Sounds more and more to me like a whole lot of hype with no substance behind it. The problem with Almirola is, although he’s such a great guy off the track the results just don’t back him up to potential sponsors. In just 25 career starts, he’s got just one top 10 to go along with 6 DNFs and a pitiful average finish of 29.4. Considering the performances of some of the rookies or “almost” rookies this season, Almirola’s lackluster results clearly indicate he needs about a year to two years of time in a development series before moving up.
Here’s the issue for EGR, though; they already had a proven driver that could have stepped behind the No. 8 car this season, and that man was Regan Smith. Let’s take a look at the results of second-year driver Smith, who EGR promptly let go at the end of last season in favor of keeping Almirola. As a result, he ended up landing with the small, single-car outfit of Furniture Row Racing, a team with maybe a third of the budget big time organizations like EGR, Roush, Hendrick, and others have in their arsenal. But not only has Smith finished each and every one of the races he’s run all year, but collected five finishes of 22nd or better in nine starts. In fact, Smith has finished all 50 races he started – remember, 41 of those were for DEI – and shown a remarkable knack for keeping his car out of trouble.
At the moment, Smith and FRR look to be in serious talks to gain sponsorship to run a full season in 2010. But with a ride open at EGR and Bass Pro Shops available to team up with somebody, EGR would be prudent to take a good look at Smith – especially considering the small number of actual free agents available. Giving the kid a second chance might not be a bad thing.
©2000 - 2008 Thomas Bowles and Frontstetch.com. Thanks for visiting the Frontstretch!
Now do i have this right , you’re saying that to succeed , Lagano needs to stop being who he is and become someone he isn’t . Because being a nice , polite , quiet young man won’t allow him to become a superstar . And here we all assumed driving ability was the key .
Now on the subject of Regan Smith being overlooked in favor of Almirola , please explain to us how a potential sponsor will be inclined to spend millions on a driver who has finished better than 22nd on five occaisions .
I don’t count myself as a Joey fan just yet, but I really like how the kid handles himself. He seems like a really nice young man and I think that NASCAR is lucky to have him and Brad Keselowski as the rising stars in the sport. What a nice counterpoint to that twit in the 18. I think over the next few years both of them will contend for championships and be really successful in the sport.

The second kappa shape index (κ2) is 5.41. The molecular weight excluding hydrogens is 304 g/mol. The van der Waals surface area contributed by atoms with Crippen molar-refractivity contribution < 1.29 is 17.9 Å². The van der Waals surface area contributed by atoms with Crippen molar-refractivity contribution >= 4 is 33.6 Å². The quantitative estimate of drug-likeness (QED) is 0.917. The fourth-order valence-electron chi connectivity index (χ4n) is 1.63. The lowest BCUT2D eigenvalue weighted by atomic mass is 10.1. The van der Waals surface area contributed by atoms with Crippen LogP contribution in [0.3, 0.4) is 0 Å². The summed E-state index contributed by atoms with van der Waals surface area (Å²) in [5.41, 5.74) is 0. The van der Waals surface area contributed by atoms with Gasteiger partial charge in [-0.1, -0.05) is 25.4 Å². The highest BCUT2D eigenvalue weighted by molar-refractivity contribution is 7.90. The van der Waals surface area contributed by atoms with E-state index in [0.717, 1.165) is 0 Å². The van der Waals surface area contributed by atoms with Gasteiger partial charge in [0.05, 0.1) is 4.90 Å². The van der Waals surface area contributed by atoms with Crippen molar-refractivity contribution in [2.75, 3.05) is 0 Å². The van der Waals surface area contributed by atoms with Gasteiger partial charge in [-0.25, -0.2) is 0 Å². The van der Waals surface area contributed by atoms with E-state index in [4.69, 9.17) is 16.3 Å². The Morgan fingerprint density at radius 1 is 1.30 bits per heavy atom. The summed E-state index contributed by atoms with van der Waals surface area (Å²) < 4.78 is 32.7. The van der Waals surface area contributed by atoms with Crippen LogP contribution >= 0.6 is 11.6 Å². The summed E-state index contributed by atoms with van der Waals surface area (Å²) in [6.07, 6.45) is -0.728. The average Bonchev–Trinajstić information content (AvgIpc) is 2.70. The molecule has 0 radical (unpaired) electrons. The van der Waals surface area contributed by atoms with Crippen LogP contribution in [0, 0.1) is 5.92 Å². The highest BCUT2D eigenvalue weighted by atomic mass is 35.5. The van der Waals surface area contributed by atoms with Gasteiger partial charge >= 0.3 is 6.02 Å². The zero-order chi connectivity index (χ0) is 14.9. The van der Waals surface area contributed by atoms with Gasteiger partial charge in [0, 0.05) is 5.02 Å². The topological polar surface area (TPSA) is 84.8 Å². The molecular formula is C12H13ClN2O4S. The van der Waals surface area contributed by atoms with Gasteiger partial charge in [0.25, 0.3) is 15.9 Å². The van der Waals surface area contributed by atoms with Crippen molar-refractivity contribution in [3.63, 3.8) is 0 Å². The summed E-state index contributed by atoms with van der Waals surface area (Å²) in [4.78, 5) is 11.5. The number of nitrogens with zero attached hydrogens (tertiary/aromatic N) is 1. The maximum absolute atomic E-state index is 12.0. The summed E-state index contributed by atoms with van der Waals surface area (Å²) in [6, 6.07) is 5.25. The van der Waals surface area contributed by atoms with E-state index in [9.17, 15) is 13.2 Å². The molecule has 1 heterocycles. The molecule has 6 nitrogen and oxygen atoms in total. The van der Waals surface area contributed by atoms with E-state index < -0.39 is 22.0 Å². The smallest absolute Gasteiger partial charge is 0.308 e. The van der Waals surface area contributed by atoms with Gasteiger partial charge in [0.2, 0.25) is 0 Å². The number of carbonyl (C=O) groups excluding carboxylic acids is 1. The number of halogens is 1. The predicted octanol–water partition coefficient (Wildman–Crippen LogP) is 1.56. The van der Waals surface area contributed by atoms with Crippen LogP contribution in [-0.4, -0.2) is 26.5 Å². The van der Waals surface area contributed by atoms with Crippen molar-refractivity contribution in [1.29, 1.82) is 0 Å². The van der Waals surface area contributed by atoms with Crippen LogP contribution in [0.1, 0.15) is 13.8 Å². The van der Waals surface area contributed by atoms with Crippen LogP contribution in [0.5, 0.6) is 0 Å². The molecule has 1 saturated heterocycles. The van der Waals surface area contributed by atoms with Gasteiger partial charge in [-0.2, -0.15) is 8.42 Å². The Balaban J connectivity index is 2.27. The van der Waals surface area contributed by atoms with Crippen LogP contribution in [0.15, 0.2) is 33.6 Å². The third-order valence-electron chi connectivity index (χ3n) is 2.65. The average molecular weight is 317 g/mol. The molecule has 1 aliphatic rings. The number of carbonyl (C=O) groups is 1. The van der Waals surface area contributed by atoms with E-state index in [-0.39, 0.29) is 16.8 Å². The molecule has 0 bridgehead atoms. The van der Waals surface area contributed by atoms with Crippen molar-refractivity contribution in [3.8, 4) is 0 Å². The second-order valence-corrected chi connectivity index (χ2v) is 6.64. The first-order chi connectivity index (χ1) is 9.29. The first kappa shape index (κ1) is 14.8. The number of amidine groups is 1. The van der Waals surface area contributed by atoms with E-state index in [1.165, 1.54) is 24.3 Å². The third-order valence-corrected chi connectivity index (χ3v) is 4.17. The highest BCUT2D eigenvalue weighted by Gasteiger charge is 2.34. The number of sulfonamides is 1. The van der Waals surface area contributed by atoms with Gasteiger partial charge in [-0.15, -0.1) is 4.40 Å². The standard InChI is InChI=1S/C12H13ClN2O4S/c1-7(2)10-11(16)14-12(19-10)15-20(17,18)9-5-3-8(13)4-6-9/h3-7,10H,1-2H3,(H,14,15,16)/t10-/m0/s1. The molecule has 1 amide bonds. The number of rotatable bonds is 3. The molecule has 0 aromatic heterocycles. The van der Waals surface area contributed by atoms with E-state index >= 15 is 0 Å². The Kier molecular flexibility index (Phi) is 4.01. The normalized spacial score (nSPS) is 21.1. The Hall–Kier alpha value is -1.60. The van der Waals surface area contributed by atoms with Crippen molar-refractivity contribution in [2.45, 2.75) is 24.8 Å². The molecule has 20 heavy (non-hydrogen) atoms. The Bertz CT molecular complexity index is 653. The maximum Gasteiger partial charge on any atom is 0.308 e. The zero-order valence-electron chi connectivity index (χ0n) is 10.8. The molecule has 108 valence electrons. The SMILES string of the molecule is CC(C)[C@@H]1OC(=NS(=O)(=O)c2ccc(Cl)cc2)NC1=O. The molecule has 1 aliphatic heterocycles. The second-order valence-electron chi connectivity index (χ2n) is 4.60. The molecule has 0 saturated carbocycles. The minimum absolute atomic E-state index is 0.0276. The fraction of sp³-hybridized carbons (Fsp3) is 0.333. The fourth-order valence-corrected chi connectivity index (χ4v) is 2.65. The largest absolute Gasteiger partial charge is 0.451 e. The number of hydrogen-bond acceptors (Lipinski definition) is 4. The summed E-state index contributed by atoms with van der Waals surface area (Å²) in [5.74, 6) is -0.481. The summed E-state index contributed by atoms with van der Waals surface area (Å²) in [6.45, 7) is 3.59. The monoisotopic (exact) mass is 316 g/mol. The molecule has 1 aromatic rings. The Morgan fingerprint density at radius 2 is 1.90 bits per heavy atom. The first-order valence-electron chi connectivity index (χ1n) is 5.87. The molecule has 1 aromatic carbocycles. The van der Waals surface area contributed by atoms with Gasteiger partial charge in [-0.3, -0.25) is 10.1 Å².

As i usually rate your columns among the Start and Park writers ( yes , that handle fits more than just race teams ) i will certainly have to agree with you on one point . That stupid Shootout Style blurb has to go .
For God sakes, you really are a boob! Exactly what level of sophistication had you reached when you were 19? I dont care how good a driver the young man is, he is barely out of high school. Cut him some slack, please!!
My question is: What are you going to write about him when he finally does show some sort of emotion other then genuine kindness and being well-mannered? Look what the media did to Carl Edwards; you dubbed him Cousin Carl and the first time he shows some real emotion on, or off, the track, the media slams him for being a bully to poor Matt Kenseth. Carl doesn’t drive a Chevy so he’s not my driver, but I respect the man. Joey doesn’t even drive an American made car, but I respect the fact that, thus far, the lime-light, money and the media haven’t changed him ‘yet’. The media all loves Mark Martin, yet after all these years he’s still saying the same thing everytime he’s interviewed; “This is the best car, best crew, best race…yada, yada, yada, thanking every sponsor”. Joey is doing exactly what MM does with one exception; he at least seems to be genuine when speaking to the media. Cut the boy a break and be thankful that he’s not another Shrub in the making.
Isn’t Almarola (sp?) one of NASCAR’s minority drivers?
As far as Lagono showing any personality, it ain’t ging to happen if nas$car has it’s way. In the last few years it has discouraged it’s drivers to be nothing but vanilla personalities. So don’t hold your breath as far as Lagono goes. This is just one of the maladies contributing to nas$car’s demise as us core fans are concerned.
When you managed to point out that Yates’ second car is 28th in points, did it ever cross your mind that maybe… it isn’t Menard’s fault that his team isn’t running well? I guess that deduction was a little beyond your reach. And before anyone says that Labonte just isn’t that good anymore, remember that he did better at Petty than he is doing now.
Give Logano a break. He’s just starting out, and he’s kinda on a budget…
Yates teams suck. That includes HOF. It has nothing to do with the drivers and everything to do with the cars. The best jockey in the world won’t win the Kentucky Derby on a jackass.
What if…the culture of this country has changed a little over the past decade and Joey is a big boost, just as he is…? Vanilla is the most purchased ice cream. :) It is easy to live with, not upsetting. Marybeth
Another quiet guy Bill Elliott has many fans Most popular driver could be ahead for Joey. Some people like honest down to earth